I'd hereby would like to ask if any of you know whether I should use common equity or the total equity value, when computing monthly BM ratio's as done by Lewellen is his 2015 paper on a cross section of expected stock returns.

Full reference; Lewellen, J. (2015). The cross-section of expected stock returns. Critical Finance Review, 4(1), 1–44. https://doi.org/10.1561/104.00000024

Accessible at; https://faculty.tuck.dartmouth.edu/images/uploads/faculty/jonathan-lewellen/ExpectedStockReturns.pdf

I believe he is only looking at common stocks, yet at the same time to calculate the market value of equity I can only find the shares outstanding of all public shares on a monthly basis in CRSP.

Thank you in advance,

Kind regards, Julien Maas

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    $\begingroup$ Dear mr Cho, first of all thank you for your response. On page 5 he states "My tests use all common stocks on the Center for Research in Security Prices (CRSP) monthly files, merged with accounting data from Compustat". He also states that the sample is all common stocks under most of the tables. $\endgroup$ Nov 9, 2023 at 12:29
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    $\begingroup$ I have not tried using a total value of book equity which includes preferred equity and other claims, since I am trying to use his methodology and apply it to a different dataset and set of signals. So in that sense it's not a real replication which I am attempting, yet more of making use of the same methodology to examine a different set of signals. So there is no way that I can easily see, whether he used common equity or total equity by changing the variable. $\endgroup$ Nov 9, 2023 at 13:03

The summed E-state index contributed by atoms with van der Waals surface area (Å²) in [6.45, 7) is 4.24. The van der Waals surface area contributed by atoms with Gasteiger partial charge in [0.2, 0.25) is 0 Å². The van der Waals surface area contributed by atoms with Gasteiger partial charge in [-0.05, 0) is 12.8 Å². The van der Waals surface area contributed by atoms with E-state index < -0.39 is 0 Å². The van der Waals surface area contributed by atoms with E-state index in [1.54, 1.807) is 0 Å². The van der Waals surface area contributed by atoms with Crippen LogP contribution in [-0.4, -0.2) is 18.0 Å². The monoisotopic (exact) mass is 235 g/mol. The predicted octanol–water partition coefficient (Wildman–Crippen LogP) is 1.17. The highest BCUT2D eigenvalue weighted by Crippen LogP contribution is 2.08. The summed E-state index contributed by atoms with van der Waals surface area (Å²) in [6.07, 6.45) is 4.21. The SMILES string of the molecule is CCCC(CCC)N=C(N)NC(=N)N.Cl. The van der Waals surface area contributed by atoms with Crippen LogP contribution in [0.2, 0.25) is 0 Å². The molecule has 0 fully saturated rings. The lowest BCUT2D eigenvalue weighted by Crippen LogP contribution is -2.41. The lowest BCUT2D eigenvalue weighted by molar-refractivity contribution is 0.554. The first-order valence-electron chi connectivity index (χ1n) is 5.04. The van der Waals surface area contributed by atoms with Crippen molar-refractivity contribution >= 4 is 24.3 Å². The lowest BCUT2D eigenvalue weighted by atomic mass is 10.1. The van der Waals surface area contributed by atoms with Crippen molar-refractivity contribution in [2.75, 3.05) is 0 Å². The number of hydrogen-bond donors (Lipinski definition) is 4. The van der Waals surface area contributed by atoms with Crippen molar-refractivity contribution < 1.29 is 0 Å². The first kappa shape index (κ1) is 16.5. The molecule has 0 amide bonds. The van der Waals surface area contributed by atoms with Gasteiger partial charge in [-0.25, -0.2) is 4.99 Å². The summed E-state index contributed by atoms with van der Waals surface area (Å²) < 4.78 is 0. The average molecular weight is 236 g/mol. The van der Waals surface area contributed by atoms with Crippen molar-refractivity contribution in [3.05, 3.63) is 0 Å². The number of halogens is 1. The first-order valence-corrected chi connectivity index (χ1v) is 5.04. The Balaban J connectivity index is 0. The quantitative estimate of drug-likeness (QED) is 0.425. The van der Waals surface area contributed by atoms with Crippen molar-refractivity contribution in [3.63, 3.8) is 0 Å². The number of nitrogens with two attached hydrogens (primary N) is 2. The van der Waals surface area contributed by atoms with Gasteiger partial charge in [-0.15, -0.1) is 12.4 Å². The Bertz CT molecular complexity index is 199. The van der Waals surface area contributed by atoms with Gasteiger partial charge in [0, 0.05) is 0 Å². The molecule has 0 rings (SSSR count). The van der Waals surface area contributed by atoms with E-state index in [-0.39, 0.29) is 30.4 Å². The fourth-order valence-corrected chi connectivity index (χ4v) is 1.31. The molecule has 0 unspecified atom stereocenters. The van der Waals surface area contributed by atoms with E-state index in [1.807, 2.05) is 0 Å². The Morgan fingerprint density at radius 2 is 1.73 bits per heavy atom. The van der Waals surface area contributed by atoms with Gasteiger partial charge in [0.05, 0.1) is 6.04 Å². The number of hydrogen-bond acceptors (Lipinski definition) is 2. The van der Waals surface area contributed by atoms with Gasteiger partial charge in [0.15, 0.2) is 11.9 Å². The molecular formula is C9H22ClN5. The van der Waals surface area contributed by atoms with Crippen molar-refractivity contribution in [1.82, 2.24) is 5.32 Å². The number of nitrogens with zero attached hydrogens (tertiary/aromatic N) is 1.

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    $\begingroup$ I understand. I think I was just confused because of the shares outstanding variable in CRSP (SHROUT), which includes all outstanding public shares according to the description. So for this reason I posted the question here. So in essence to reword the question, it would be does it make sense to use common equity as the book value? Yet after I posted the question, and saw your comment, only then I noticed that in Fama and French 1992, they used the same variable to calculate the market value of equity while using common stock as the book value, so now I think that it does make sense. $\endgroup$ Nov 14, 2023 at 18:35
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    $\begingroup$ I do not know how to close a question on this forum yet, yet I think the question is pretty much anwsered. Unless there's something I missed, I am assuming I can use common stock as the book value and the stock price times the shares outstanding of all public shares for the market value. $\endgroup$ Nov 14, 2023 at 19:07
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    $\begingroup$ If you find an answer of your own question, you're welcome to post it. No problem of that. Example of answering own question at stackoverflow.com/questions/21593/…. Your post might bring other's different suggestion. $\endgroup$
    – Cloud Cho
    Nov 14, 2023 at 19:27

1 Answer 1


Even though he does not state it explicitly, it is likely that he used the value of common equity as the book value of equity.

On page 12, Lewellen states "some studies follow Fama and French (1992) and calculate B/M once a year" and then he says that his measure is computed at the beginning of each month.

If we look at Fama and French 1992, which has the same name as Lewellen's paper, on page 428, they mention that BE/ME is the ratio of the book value of common equity to its market value. And they define Market equity as (a stock price times shares outstanding) on page 427.

Since he uses the shares outstanding from CRSP, and is only looking at common stocks. It makes sense that this would be his definition as well.

Moreover he refers to another study (Rosenberg et al, 1985) that used common equity per share as the book value of equity.

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    $\begingroup$ I fully agree. There's a standard way of calculating book value, see Fama and French (1992, 1993). You start with seq or ceq + pstk or at - lt (in that order of availability). You then add txdb and itcb and subtract preferred stock which is pstkrv or pstkl or pstk (in that order of availability). That is the standard definition. Unless it's explicitly stated otherwise, academics use something like this to calculate the book value of equity. $\endgroup$
    – Kevin
    Dec 10, 2023 at 17:49

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